Tape: 3 Story: 6 - Andrea Lawrence talks about her coursework at Spelman College

Tape: 3 Story: 7 - Andrea Lawrence describes how she met her husband

Tape: 3 Story: 8 - Andrea Lawrence talks about living in West Lafayette, Indiana

Tape: 4 Story: 1 - Andrea Lawrence talks about her computer science classes at Purdue University

Tape: 4 Story: 2 - Andrea Lawrence talks about reactions to the assassination of Dr. King

Tape: 4 Story: 3 - Andrea Lawrence talks about her graduate work in computer science

Tape: 4 Story: 4 - Andrea Lawrence talks about Dr. Etta Faulkner and her decision to pursue a Ph.D.

Tape: 4 Story: 5 - Andrea Lawrence talks about computers and her mentor, Albert Bodder

Tape: 4 Story: 6 - Andrea Lawrence discusses her difficulties she fared as a woman attending Georgia Institute of Technology

Tape: 5 Story: 1 - Andrea Lawrence discusses the state of teaching of computer science at HBCUs

Tape: 5 Story: 2 - Andrea Lawrence describes her work with NASA Wives Scholars program

Tape: 5 Story: 3 - Andrea Lawrence talks about how her writing skills helped her computer science

Tape: 5 Story: 4 - Andrea Lawrence talks about her book and the psychology of computers

Tape: 5 Story: 5 - Andrea Lawrence talks about computer literacy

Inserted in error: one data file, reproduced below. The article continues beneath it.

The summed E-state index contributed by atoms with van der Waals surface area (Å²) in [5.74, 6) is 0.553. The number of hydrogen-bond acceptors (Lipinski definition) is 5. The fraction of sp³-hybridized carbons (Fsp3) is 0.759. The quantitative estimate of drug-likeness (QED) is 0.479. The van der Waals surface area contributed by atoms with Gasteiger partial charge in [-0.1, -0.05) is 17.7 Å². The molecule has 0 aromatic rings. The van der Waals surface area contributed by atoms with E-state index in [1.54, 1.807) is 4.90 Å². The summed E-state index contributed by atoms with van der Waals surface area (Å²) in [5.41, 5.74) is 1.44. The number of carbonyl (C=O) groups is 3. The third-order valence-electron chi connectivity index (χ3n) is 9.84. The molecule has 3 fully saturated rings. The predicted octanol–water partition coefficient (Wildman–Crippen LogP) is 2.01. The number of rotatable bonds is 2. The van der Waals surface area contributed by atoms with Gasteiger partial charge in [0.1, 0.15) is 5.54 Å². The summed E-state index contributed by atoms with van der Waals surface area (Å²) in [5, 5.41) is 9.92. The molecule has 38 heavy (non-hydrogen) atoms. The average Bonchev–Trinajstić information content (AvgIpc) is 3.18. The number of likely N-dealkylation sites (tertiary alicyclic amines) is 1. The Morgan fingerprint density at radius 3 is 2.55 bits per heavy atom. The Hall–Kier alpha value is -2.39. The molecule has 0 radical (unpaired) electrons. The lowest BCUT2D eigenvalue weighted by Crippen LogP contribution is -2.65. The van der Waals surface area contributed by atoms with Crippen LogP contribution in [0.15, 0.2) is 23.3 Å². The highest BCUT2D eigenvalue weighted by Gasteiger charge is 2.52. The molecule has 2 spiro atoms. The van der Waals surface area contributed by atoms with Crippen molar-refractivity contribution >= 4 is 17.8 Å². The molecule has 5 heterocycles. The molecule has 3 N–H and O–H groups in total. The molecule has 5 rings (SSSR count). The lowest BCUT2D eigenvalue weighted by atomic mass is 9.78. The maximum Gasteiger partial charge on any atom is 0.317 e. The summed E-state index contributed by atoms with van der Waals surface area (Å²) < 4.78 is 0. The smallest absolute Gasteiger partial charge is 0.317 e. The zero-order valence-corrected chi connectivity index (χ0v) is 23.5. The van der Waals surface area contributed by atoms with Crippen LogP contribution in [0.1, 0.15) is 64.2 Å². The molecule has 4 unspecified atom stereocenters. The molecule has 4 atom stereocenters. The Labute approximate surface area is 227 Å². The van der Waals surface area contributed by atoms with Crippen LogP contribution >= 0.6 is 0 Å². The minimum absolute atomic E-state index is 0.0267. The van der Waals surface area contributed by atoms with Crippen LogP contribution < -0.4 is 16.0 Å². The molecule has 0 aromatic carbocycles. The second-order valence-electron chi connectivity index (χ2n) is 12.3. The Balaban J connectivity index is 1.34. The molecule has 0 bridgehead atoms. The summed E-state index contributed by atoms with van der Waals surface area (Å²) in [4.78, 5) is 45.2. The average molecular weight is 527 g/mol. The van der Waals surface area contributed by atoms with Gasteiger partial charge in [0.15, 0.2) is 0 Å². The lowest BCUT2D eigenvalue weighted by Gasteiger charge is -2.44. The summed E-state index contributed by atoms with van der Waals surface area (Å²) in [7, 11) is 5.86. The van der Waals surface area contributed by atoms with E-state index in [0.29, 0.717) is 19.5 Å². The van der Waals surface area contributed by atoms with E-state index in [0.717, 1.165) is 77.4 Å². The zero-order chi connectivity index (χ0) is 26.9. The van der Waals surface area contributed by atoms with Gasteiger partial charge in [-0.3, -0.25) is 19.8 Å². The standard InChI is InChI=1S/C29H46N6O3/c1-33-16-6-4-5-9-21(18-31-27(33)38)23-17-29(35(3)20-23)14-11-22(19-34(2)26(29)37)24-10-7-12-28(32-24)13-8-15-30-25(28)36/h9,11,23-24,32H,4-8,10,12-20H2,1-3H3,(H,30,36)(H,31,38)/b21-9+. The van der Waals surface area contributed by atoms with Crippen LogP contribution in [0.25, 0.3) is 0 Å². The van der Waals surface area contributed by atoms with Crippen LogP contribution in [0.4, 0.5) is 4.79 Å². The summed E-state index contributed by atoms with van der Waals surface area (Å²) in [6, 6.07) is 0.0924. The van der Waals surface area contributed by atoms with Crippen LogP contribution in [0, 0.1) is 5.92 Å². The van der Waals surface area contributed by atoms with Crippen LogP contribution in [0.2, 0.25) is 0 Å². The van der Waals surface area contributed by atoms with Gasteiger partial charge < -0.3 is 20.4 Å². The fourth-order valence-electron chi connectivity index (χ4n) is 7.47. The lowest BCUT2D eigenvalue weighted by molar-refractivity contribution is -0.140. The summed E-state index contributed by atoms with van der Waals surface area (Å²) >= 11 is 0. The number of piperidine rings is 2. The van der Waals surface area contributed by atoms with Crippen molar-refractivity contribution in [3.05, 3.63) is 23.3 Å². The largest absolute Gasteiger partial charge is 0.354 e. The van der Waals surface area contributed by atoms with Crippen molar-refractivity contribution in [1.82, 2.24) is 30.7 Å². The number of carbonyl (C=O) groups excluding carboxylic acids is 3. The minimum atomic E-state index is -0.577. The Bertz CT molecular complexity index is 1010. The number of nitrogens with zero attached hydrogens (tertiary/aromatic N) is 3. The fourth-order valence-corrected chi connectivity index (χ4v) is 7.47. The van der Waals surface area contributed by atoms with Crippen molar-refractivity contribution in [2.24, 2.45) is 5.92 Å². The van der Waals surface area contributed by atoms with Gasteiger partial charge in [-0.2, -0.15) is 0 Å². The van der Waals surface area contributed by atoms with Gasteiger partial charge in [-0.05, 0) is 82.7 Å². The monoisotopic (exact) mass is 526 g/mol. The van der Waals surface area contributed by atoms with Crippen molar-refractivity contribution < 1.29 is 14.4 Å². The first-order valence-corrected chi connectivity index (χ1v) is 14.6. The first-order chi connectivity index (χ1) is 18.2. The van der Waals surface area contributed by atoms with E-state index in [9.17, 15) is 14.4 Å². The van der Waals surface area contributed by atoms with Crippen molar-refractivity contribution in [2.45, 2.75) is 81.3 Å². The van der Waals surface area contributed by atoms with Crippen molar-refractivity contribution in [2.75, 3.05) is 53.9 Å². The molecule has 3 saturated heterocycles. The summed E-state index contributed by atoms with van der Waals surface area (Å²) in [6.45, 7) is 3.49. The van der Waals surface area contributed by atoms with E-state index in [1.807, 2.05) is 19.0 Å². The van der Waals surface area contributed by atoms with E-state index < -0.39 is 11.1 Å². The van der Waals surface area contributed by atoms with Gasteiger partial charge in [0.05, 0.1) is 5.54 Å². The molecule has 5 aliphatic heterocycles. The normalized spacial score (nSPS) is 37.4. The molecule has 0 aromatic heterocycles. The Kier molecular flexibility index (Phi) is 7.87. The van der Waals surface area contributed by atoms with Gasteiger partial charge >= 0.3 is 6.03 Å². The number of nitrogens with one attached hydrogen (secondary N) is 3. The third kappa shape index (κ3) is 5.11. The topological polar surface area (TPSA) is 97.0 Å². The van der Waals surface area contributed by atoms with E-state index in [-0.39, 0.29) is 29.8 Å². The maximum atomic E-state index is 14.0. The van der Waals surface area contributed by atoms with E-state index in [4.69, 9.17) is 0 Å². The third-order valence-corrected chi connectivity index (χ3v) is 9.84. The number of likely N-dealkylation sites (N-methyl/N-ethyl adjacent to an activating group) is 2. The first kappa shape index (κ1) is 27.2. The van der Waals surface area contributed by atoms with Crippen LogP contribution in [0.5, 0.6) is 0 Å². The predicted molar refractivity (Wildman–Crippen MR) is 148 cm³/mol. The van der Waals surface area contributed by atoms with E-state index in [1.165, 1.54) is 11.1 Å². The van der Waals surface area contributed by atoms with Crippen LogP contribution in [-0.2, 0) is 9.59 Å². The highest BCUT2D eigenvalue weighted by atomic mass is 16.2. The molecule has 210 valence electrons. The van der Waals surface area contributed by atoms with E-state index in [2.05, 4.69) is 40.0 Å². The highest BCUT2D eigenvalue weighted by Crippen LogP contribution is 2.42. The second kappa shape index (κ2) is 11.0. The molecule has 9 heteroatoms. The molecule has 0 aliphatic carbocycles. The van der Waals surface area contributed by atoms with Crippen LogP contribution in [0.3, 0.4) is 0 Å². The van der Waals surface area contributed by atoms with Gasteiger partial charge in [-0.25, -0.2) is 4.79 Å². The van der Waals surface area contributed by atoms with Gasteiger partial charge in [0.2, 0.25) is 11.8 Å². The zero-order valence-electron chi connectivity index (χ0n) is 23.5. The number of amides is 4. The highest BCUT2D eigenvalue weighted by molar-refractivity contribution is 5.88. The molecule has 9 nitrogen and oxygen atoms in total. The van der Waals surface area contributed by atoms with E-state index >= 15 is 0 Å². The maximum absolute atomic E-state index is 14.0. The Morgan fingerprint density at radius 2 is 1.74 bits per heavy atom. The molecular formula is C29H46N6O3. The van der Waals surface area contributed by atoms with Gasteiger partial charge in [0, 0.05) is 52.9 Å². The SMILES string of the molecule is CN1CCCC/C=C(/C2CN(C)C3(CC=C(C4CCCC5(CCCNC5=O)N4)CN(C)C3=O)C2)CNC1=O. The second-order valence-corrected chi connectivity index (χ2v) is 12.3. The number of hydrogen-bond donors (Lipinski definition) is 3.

Tape: 5 Story: 6 - Andrea Lawrence talks about cultural and gender bias in the computer science field

Tape: 5 Story: 7 - Andrea Lawrence talks about Spelman College's future and her current research

Tape: 5 Story: 8 - Andrea Lawrence shares her concerns about the African American community

Tape: 5 Story: 9 - Andrea Lawrence reflects on her legacy and career

Tape: 5 Story: 10 - Andrea Lawrence talks about her three daughters

Tape: 6 Story: 1 - Andrea Lawrence reflects on her life and career

Tape: 6 Story: 2 - Andrea Lawrence describes her photos

DASession

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DATitle
Andrea Lawrence talks about Spelman College
Andrea Lawrence discusses her difficulties she fared as a woman attending Georgia Institute of Technology
Transcript